Giorgio Armani, on the other hand, isn’t going anywhere. As he has said many times in the press, Mr. Armani, who turns 80 in two weeks, probably will work until he drops. And he will continue to comb through his fertile back pages for ideas, motifs and gestures that have kept him in the game since the 1980 film “American Gigolo” and the body-hugging power suit.
Men’s Wear Week of Themes and Variations: Gucci, Calvin Klein, Prada and more, all the news from Milano.
MILAN — For a moment at the beginning of Bottega Veneta show on Sunday morning a baffled spectator got the impression Giorgio Armani had taken over Tomas Maier’s brain. The first grouping of Mr. Maier’s slouchy knee-length pull-on pants was right out of the Italian master’s playbook. All you needed to complete the impression was an Armani beret. Then the show corrected course and Mr. Maier established again why he has been so successful designing for a house whose customer turns left by reflex when boarding a plane. Continue reading “Men’s Wear Week of Themes and Variations: Gucci, Calvin Klein, Prada and more, all the news from Milano.” »
There’s an alarm on the door leading to the roof of the Hotel Chelsea, but the sound it makes is so quiet and pitched so high, somewhere between a dog whistle and an old-fashioned kettle on the boil, that it took me a while to realise we had tripped it. “There are cameras everywhere,” Sherill Tippins warned, but if anyone on the staff had noticed us, they didn’t object. Continue reading “I remember you well at the Chelsea Hotel” »
On a recent Friday night, a dozen seekers in loose fitting attire, most in their 20s and 30s, climbed a flight of steps of a mixed-used community space in Bushwick, Brooklyn. After arranging yoga mats and blankets on the floor, they each paid $150, listened to a Colombian shaman and his assistant welcome them in Spanish and English, signed a disclaimer, and accepted large plastic takeout-style containers for vomiting.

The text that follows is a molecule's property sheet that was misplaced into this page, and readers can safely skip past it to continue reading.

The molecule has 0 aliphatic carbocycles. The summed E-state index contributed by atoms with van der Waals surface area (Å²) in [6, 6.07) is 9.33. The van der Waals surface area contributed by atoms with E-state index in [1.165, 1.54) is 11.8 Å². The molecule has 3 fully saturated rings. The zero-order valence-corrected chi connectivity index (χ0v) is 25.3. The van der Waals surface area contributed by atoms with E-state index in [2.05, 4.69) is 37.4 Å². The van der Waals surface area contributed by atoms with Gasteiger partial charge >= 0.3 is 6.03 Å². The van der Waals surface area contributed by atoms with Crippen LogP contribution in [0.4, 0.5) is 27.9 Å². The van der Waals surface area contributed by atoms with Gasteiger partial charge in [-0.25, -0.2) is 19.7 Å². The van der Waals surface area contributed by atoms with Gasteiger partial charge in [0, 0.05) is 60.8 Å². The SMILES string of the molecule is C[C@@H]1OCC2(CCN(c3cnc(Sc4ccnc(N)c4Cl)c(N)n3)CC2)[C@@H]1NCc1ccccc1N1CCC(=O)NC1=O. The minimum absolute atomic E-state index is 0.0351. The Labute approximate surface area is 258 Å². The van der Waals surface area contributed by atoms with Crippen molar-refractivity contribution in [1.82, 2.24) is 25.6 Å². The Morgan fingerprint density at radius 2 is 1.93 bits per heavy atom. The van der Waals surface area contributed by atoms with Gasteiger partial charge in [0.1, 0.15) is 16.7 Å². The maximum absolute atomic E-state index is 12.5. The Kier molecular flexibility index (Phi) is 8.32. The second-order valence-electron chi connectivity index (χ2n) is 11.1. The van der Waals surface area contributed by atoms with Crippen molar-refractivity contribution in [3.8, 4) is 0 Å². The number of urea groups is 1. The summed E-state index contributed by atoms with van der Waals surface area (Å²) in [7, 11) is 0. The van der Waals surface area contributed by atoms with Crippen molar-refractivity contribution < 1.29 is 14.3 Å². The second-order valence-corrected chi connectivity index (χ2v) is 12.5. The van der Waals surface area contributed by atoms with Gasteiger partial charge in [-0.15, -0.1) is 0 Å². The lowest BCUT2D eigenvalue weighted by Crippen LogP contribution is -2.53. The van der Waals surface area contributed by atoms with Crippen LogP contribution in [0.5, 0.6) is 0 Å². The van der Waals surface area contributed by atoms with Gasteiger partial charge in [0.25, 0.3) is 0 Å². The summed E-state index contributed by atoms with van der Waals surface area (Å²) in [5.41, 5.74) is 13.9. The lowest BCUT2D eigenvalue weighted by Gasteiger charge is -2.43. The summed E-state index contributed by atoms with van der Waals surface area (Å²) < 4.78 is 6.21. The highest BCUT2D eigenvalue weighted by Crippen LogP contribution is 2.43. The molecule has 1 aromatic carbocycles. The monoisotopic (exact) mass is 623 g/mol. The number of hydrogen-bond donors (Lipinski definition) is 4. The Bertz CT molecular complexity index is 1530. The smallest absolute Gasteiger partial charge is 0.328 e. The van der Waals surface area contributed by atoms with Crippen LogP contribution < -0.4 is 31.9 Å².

Really sexy. Super-foxy. I mean, that body.
Go ahead and ask a few men’s wear designers and fashion editors about the star players in the World Cup in Brazil, and they aren’t talking about who’s going to score the most goals or which player is the best attacking midfielder in Group B. No, all the talk is about who’s got the best face, the best hair and that tight body that’s just right for their clothes. Continue reading “The Sex Appeal of the footballer: Who will be the next David Beckham?” »
Since taking the helm of Givenchy in 2005, Italian-born designer Riccardo Tisci has brought a distinct vision of beauty and unity to the iconic French maison. He has assembled a team of collaborators (including Mariacarla Boscono, Marina Abramovic, makeup artist Pat McGrath, hairstylist Luigi Murenu, and Kanye West) that he considers nothing less than family. With next year marking a decade of Tisci’s iconoclastic reign as creative director of the brand, we look back at the masterful way he has used beauty to represent the Givenchy tribe. Tisci’s Spring/Summer collection found inspiration in the intersection of Japanese and African tradition, topped off with exquisitely constructed crystal face masks engineered by McGrath. Employing 1,500 crystals per face, beading, sequins, glitter, and two types of paint overlaid with a piece of sheer black netting, the futuristic, abstract tribal masks took three hours to apply. Continue reading “The Tisci Look” »